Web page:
Early on Erev Yom Kippur, aided by sections of Keith Pearce’s and Helen Fry’s book The Lost Jews of Cornwall I took a break to explore the Old Jewish Cemetery in Falmouth, Cornwall. The University of Southampton’s Mark Levene clued me into the fact that it happens to be right on my walk between Penryn and Falmouth across the road from the Sainsbury’s. The eternal and the fleeting cheek by jowl.
I pushed through the overgrowth and crested collapsing stonewalls to find the three-dozen some odd headstones that make up the remains of what was once a strong but small Jewish community. As that celebrated English drizzle fell, I sang Tehilim (psalms) for my bothers and sisters there interred and wished an elevation for each and every one of their souls.
Stones in the Falmouth Jewish Cemetery on the A39.
The stones were mossy and many were toppled and broken, but many were still readable (but Pearce’s and Fry’s work was there to fill in the gaps). Some inscriptions were quite plain providing little more than a name and a wish for external life. Some hinted at family tragedies like the fact that Yissachar ben Yoel HaLevi and his son Levi both passed away in 1791. What a loss for the family as well as for this then quite small band of Jews. An undated stone marked the grave of Yoseph, infant son of Lyon Yoseph and his wife Yehudit. Moshe ben Yisrael who died in 1798 was recalled only as being an unmarried man— the first time Moshe wore a tallit was to be buried. How are we to understand that subtle but nevertheless heavily freighted lament from within a community that had to cling tightly together to survive?
Many of the stones hinted at the process of adaptation that Jews have undergone wherever we have settled. Names—some written in English and some in Hebrew—revealed the workings of that familiar process whereby we have our real names—the ones that function within the community, the names called out in synagogue, first ours and then our father’s (“ben” meaning “son of”) when we are honored or when we are ill and the congregation negotiates with God to heal us (and, as the wonderfully contractual prayer also says “and for all Israel as well, amen”), the names we are given soon after our births and the names that in the end, the stone carver will chisel on our tombstones. This naming game is a brilliant one—intended or not. Their simple familiarity erases time. There is no fashion in these names—nothing to make people seem quaint or antique, nothing to make them seem at all of a different time. No Pheobes or Alonzos, no Winifreds, Theodores, or Gouevenors to make one think, “hmm, don’t see that name much anymore.” Likewise, there are no Ambers, Tiffanys, or Tylers to seem so of the moment. Instead, we use the same names over and over so that people, dead these two centuries, bear names no different that those around us now.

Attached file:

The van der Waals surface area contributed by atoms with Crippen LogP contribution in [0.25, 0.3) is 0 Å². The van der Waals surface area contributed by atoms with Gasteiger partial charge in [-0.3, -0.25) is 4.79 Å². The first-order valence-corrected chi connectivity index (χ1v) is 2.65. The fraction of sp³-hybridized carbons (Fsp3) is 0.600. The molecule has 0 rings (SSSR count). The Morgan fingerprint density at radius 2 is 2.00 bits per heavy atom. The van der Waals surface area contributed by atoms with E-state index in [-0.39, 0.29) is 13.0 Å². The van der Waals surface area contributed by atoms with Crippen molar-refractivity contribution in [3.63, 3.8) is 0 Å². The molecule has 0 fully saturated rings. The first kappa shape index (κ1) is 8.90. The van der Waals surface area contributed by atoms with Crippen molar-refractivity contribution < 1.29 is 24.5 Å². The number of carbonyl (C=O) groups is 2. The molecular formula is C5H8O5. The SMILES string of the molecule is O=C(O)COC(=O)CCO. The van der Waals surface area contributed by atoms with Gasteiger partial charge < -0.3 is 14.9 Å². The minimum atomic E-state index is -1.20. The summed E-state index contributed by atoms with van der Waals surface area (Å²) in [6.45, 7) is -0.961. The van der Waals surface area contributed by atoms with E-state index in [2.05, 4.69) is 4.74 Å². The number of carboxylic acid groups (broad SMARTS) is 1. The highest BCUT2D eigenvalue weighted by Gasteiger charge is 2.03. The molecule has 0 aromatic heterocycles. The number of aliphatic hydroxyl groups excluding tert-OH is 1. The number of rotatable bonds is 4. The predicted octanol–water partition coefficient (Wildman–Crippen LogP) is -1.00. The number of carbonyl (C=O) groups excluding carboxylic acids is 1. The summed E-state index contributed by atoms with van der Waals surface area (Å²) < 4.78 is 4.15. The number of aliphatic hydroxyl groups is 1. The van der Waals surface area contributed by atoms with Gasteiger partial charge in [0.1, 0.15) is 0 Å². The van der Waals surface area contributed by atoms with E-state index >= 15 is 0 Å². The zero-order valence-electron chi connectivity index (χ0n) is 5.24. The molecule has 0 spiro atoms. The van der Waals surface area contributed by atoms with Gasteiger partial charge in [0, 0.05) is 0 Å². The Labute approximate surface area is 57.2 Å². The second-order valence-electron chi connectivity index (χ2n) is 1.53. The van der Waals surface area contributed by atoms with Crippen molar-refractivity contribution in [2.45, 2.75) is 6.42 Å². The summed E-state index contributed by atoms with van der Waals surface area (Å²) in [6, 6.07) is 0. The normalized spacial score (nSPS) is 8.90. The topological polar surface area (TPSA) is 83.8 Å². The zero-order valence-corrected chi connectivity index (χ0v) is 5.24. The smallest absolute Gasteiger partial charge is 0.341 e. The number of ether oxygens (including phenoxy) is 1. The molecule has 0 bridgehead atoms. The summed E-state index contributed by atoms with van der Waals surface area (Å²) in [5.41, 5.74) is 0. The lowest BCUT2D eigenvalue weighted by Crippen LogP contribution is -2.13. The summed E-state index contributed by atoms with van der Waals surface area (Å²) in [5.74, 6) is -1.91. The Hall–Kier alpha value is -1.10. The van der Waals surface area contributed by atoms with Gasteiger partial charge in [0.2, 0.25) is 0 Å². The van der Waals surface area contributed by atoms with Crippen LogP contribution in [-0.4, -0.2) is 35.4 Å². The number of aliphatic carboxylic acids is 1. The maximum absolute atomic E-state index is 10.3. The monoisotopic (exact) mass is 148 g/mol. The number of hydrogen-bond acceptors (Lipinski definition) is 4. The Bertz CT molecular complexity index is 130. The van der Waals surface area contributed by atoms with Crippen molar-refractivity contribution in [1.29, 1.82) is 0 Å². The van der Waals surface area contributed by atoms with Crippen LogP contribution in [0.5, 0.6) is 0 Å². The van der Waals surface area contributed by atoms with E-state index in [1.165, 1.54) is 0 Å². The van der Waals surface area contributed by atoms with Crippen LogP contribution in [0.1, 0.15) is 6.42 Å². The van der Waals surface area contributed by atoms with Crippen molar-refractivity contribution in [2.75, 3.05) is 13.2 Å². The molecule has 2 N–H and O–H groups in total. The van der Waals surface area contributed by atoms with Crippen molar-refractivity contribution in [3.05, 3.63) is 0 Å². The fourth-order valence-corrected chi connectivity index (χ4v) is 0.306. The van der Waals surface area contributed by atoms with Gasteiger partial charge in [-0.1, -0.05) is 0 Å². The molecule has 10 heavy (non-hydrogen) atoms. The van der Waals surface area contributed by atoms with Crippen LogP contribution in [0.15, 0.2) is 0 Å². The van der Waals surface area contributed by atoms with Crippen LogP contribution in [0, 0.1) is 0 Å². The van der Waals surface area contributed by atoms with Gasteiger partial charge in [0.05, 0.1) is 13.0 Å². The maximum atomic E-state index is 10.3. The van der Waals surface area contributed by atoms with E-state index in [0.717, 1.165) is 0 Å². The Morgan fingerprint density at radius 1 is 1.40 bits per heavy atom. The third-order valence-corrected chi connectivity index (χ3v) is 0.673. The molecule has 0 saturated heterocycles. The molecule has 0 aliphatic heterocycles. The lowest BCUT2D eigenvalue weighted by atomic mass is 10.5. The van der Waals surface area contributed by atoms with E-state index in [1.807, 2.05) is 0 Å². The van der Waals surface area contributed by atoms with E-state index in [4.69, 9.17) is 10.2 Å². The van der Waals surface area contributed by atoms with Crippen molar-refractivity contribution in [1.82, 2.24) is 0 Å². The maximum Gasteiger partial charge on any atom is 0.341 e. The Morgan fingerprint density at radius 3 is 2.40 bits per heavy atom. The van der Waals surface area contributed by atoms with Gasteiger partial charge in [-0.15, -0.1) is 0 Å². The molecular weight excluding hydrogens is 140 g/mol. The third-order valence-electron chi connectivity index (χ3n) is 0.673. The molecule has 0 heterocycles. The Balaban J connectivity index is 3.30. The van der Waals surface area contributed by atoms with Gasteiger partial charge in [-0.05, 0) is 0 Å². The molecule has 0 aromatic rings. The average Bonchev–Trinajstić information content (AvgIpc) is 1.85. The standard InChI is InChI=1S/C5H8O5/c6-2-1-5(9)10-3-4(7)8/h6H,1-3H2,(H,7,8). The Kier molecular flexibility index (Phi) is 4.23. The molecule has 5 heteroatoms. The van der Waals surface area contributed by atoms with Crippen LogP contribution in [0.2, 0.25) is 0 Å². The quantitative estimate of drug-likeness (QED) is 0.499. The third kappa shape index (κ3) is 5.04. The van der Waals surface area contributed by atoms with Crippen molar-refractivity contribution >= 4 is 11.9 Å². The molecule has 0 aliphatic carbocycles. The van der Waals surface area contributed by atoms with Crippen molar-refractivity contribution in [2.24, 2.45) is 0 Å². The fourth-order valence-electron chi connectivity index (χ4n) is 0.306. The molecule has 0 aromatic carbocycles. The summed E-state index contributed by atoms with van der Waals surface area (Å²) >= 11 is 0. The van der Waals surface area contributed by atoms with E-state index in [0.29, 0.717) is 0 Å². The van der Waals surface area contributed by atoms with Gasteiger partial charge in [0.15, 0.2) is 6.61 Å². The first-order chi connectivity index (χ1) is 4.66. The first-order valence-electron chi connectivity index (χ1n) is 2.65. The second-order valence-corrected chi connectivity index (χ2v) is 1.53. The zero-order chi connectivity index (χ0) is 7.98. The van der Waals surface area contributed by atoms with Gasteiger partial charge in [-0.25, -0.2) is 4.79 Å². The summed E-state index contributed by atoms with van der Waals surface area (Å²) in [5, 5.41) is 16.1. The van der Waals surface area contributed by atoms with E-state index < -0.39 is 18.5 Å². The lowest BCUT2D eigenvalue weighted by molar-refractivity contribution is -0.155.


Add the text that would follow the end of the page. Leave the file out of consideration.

Jacob Jacob of Falmouth painted around the time Darwin was in town.
Yitzhak ben Yoseph (a reversal of my own father’s name), Yishaya ben Moshe, Uri ben Zvi, Yakov Eliahu ben Naftali, Yehuda ben Yehoshua and so on—nothing in these names hints at epoch—they are no different than we hear week after week in synagogues all over the Jewish world. Time and space vanish thanks to a simple paring of a son’s and a father’s name.
But Jews have long lived amidst people with whom we did not share our real names, or frequently people whose naming styles we took up and made real in a new way. The Falmouth stones show us this process at work. Yissachar Behr ben Yoel haLevi conducted his daily affairs in Falmouth as Barnett Levy while Yakov ben Moshe was known to his English neighbors of the early nineteenth century as Jacob Jacob of Falmouth.
The stones also hinted at ethnic and gender differences as well. Whereas the men mostly had biblical names, many of their wives were recalled with altogether less formal Yiddish names. Yetle, Feigele, Gitteleh, and Beila show unmistakable family roots on the continent. But at the same time, names like Saavil on one stone and the de Pass family from South Africa (a Sephardic family noted by Pearce and Fry) show diversity even in this singularly Ashkenazi community.
A few days later I found the old synagogue the community built about 1800 and which Britain’s Chief Rabbi ordered sold off once the community had faded away in 1888. It was a simple but distinctively German style shul with red brick and local stone coynes along the front corners. Its tall windows offer just enough of a glimpse inside to make one wonder what else survives therein.
The Old Falmouth Synangogue, 1808 – 1888.
The shul has a commanding view of the harbor below. It sits at the top of a street called Fish Strand Hill. At the base of this hill there is a plaque that says that Charles Darwin boarded an overland stagecoach at this spot on Sunday October 2nd, 1836 after the Beagle had laid anchor in the harbor. That day was also the 21st of Tishrae 5597—Hoshanah Rabbah (tomorrow), in the last days of Sukkot. At that time Falmouth’s Jewish community was in full flower and would have been in shul carrying lulavim and parading around the bimah. I consider this because I am here writing this during the same week in Tishrae passing Sukkot in Falmouth amid the ghosts of a lost community and their still living names.